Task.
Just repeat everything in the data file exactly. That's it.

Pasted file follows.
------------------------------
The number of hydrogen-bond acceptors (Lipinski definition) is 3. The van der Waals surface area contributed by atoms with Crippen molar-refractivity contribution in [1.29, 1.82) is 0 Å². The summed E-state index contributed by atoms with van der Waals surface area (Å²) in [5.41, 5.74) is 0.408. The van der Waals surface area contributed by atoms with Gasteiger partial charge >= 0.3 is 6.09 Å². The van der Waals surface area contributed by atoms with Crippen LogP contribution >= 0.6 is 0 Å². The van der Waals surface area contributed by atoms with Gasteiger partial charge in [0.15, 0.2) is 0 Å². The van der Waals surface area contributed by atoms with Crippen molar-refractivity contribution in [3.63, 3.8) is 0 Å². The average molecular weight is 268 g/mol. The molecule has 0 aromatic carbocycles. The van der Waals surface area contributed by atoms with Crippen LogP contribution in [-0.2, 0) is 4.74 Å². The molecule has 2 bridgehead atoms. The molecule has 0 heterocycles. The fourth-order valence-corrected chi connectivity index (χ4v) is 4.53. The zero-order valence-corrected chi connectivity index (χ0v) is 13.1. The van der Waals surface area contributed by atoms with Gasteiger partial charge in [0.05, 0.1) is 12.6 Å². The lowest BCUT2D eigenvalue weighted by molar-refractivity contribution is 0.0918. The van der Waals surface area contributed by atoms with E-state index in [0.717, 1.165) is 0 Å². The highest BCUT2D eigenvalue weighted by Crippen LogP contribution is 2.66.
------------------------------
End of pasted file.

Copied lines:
The number of hydrogen-bond acceptors (Lipinski definition) is 3. The van der Waals surface area contributed by atoms with Crippen molar-refractivity contribution in [1.29, 1.82) is 0 Å². The summed E-state index contributed by atoms with van der Waals surface area (Å²) in [5.41, 5.74) is 0.408. The van der Waals surface area contributed by atoms with Gasteiger partial charge >= 0.3 is 6.09 Å². The van der Waals surface area contributed by atoms with Crippen LogP contribution >= 0.6 is 0 Å². The van der Waals surface area contributed by atoms with Gasteiger partial charge in [0.15, 0.2) is 0 Å². The van der Waals surface area contributed by atoms with Crippen molar-refractivity contribution in [3.63, 3.8) is 0 Å². The average molecular weight is 268 g/mol. The molecule has 0 aromatic carbocycles. The van der Waals surface area contributed by atoms with Crippen LogP contribution in [-0.2, 0) is 4.74 Å². The molecule has 2 bridgehead atoms. The molecule has 0 heterocycles. The fourth-order valence-corrected chi connectivity index (χ4v) is 4.53. The zero-order valence-corrected chi connectivity index (χ0v) is 13.1. The van der Waals surface area contributed by atoms with Gasteiger partial charge in [0.05, 0.1) is 12.6 Å². The lowest BCUT2D eigenvalue weighted by molar-refractivity contribution is 0.0918. The van der Waals surface area contributed by atoms with E-state index in [0.717, 1.165) is 0 Å². The highest BCUT2D eigenvalue weighted by Crippen LogP contribution is 2.66.